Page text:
Tagged “Creativity”

Klea Scharberg

Digitally Speaking: Creating Exceptional Podcasts, Videos, and More with Erik Palmer

ASCD Summer Boot Camp Webinar SeriesTeaching the Core Skills of Listening and Speaking, for an exciting, free webinar to learn how you can use digital tools in your classroom to develop competent communicators.

Wednesday, July 16, 2014, 3:00 p.m. eastern time
Register now!

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ASCD Whole Child Bloggers

Encourage Student Passions with Genius Hour

Founded on an innovation championed by businesses like FedEx and Google, "the genius hour" sets aside school time (at least an hour, every week) for students to work on something they are passionate about. This video outlines some basic tenets of implementing "genius hour" programming at your school and points to further resources (tutorials, lesson ideas, and connections to other educators) at www.geniushour.com.

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Tisha Shipley

Planning Engaging Lessons Using Children’s Literature

In a world of test-driven instruction, teachers are still expected to have effective teaching strategies and teach children to love reading. It is very important that we as professionals take a look at how we introduce reading to children; what strategies we use to teach them to love reading; and how we can make it fun, engaging, and meaningful. This article discusses teaching objectives, skills that must be taught, and how they can be organized and successfully implemented by using children's literature. You may have to get a little creative, but creativity makes lessons engaging and worthwhile!

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Whole Child Symposium

Transforming Schools to Become Innovation Ready

Post written by Laura Varlas

Because tests don't require connection and collaboration, classroom education is being driven in one direction, while technology enables creation, curation, and connection.

Educators are up against a global achievement gap, Tony Wagner explained in his 2014 ASCD Annual Conference session, "Graduating All Students 'Innovation Ready.'" That is, the gap between the skills students need and the skills that are driven by the testing culture dominating U.S. education.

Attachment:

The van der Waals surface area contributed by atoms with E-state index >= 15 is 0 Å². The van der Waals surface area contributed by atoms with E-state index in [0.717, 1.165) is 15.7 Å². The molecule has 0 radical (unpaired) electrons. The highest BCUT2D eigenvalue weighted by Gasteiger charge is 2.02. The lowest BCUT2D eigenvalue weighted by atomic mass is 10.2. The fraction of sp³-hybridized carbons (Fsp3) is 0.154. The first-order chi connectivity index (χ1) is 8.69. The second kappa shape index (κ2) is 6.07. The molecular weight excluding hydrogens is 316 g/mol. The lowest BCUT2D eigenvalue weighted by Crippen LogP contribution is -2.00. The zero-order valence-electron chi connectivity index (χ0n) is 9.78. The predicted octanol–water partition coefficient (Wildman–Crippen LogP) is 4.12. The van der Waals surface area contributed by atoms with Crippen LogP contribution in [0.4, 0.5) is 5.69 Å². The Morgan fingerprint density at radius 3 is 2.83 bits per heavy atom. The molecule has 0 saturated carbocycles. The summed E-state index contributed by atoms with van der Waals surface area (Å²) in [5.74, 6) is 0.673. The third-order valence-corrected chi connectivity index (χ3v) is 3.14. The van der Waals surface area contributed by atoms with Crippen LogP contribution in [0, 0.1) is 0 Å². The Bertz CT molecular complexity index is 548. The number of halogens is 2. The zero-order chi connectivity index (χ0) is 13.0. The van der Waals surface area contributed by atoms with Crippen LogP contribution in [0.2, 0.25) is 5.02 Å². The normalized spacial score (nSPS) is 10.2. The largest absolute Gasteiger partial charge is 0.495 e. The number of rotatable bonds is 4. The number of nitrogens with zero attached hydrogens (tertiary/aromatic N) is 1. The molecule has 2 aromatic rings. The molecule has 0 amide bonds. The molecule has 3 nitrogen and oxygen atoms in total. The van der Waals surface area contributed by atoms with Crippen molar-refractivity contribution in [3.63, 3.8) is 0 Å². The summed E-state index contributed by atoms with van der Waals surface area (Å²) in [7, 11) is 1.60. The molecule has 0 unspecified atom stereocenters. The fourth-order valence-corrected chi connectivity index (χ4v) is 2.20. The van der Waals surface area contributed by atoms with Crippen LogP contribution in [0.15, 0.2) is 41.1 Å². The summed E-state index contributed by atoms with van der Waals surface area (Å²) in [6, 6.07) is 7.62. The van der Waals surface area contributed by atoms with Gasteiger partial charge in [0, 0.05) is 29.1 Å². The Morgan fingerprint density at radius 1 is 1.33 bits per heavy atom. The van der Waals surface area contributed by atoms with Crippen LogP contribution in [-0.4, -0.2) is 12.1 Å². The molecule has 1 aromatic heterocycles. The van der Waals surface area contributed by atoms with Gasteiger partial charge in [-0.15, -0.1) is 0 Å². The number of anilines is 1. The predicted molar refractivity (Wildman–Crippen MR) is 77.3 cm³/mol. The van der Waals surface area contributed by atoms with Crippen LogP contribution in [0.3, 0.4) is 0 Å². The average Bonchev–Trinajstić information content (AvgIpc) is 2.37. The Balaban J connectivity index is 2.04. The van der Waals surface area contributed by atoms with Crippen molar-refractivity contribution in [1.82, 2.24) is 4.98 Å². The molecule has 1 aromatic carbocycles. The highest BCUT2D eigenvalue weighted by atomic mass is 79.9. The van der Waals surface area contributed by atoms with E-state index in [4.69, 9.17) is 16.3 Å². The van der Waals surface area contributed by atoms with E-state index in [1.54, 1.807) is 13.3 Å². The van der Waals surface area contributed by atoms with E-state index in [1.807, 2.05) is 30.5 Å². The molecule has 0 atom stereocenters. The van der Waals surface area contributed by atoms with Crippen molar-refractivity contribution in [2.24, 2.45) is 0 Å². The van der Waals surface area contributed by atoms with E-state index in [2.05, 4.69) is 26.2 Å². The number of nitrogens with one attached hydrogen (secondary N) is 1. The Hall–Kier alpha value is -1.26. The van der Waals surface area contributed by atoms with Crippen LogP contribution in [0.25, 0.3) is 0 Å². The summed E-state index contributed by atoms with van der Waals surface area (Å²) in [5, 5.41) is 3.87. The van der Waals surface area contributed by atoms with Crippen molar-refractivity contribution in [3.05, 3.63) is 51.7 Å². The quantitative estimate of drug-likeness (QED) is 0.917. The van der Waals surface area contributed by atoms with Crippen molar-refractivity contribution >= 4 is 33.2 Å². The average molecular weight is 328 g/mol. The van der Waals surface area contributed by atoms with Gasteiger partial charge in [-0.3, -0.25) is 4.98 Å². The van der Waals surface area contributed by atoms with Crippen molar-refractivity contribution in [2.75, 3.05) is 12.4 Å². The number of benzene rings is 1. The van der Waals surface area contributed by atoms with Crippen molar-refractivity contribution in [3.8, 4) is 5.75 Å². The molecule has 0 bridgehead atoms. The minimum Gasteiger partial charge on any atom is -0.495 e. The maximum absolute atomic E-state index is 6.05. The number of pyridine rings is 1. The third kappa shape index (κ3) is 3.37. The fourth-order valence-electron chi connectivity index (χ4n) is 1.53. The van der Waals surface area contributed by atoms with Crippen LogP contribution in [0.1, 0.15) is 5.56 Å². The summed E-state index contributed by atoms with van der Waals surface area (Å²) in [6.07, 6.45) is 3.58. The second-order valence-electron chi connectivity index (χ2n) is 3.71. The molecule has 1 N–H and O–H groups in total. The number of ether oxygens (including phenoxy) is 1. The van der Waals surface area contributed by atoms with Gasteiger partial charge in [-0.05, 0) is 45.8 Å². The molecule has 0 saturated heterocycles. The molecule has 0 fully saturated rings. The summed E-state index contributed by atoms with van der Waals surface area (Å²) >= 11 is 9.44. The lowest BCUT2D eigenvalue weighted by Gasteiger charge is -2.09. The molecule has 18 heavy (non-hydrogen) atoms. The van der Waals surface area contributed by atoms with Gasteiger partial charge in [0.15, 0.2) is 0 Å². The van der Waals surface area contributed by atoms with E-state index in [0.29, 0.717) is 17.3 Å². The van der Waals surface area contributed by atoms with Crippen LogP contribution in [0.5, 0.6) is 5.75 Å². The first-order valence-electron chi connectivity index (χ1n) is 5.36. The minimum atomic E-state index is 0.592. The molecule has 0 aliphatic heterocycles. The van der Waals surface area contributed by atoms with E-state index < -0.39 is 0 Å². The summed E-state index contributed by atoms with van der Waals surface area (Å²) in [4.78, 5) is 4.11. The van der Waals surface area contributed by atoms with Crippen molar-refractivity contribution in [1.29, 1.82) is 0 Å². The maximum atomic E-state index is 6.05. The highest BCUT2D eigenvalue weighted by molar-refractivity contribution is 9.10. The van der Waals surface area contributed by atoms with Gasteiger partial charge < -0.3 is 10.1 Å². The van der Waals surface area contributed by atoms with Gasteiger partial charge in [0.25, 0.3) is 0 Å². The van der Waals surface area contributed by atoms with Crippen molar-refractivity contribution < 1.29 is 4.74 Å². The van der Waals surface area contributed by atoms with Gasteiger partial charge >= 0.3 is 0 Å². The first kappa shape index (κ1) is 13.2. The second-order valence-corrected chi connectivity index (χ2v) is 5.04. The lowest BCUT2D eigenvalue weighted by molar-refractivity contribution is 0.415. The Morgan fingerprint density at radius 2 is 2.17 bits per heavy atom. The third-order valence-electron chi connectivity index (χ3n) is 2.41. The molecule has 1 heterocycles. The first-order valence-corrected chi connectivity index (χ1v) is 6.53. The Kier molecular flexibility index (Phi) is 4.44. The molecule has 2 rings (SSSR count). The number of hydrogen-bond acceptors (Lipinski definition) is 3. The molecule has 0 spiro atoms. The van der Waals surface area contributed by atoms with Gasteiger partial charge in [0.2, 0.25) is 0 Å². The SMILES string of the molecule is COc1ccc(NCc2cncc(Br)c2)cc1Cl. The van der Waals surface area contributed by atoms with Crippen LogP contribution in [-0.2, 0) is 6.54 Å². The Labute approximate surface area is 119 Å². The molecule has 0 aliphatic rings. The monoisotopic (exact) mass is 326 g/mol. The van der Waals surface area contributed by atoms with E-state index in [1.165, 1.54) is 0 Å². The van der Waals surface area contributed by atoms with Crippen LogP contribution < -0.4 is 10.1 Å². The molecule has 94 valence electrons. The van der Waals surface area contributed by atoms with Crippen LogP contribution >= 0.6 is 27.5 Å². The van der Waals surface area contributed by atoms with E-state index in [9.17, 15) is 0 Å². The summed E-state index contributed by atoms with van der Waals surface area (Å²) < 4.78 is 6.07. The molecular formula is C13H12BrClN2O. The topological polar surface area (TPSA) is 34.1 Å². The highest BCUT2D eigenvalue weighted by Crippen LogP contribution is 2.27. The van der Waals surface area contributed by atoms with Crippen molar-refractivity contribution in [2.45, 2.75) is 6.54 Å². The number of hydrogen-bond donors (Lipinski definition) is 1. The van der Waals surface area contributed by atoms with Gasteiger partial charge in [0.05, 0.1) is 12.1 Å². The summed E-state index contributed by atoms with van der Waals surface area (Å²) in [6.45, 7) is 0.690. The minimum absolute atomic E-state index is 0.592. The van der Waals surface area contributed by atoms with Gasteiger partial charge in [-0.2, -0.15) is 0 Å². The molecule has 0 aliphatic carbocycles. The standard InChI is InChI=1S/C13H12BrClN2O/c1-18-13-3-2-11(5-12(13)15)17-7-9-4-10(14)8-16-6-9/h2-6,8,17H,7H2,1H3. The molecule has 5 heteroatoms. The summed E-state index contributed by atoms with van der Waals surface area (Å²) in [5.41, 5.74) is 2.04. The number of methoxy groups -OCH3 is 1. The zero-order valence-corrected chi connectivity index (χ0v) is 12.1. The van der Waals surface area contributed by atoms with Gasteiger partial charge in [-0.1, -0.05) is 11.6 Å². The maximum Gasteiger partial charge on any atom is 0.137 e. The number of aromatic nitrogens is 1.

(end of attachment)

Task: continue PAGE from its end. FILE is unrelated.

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Dru Tomlin

Growing Our Middle Grades Educational “Gardens”

After a long winter season with continual blankets of snow and ice sleeping on the ground, the warmth of spring is finally waking up the soil. Seas of grass are rising in front yards and eager blooms are curling upward toward the sun.

Like careful, measured areas of hope, fresh garden plots are starting to appear in back yards. These gardens—and the work that goes along with them—mirror what should be happening in our middle schools. Critical and basic actions are needed to make gardens flourish, and if we want to see the same kind of sustainable growth for every student in our classrooms, we also need to plan, till, sew, and constantly nurture our educational gardens.

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Whole Child Symposium

Sir Ken Robinson: Reclaiming the Elemental Purpose of Education

Post written by Laura Varlas

Sir Ken Robinson - 2014 ASCD Annual ConferenceLike most teenagers, Sir Ken Robinson had no idea what he wanted to be when he grew up.

"Life is a constant improvisation. How many of you, at the age of 15, accurately anticipated the life you've had?," he asked at his ASCD Annual Conference general session presentation last month.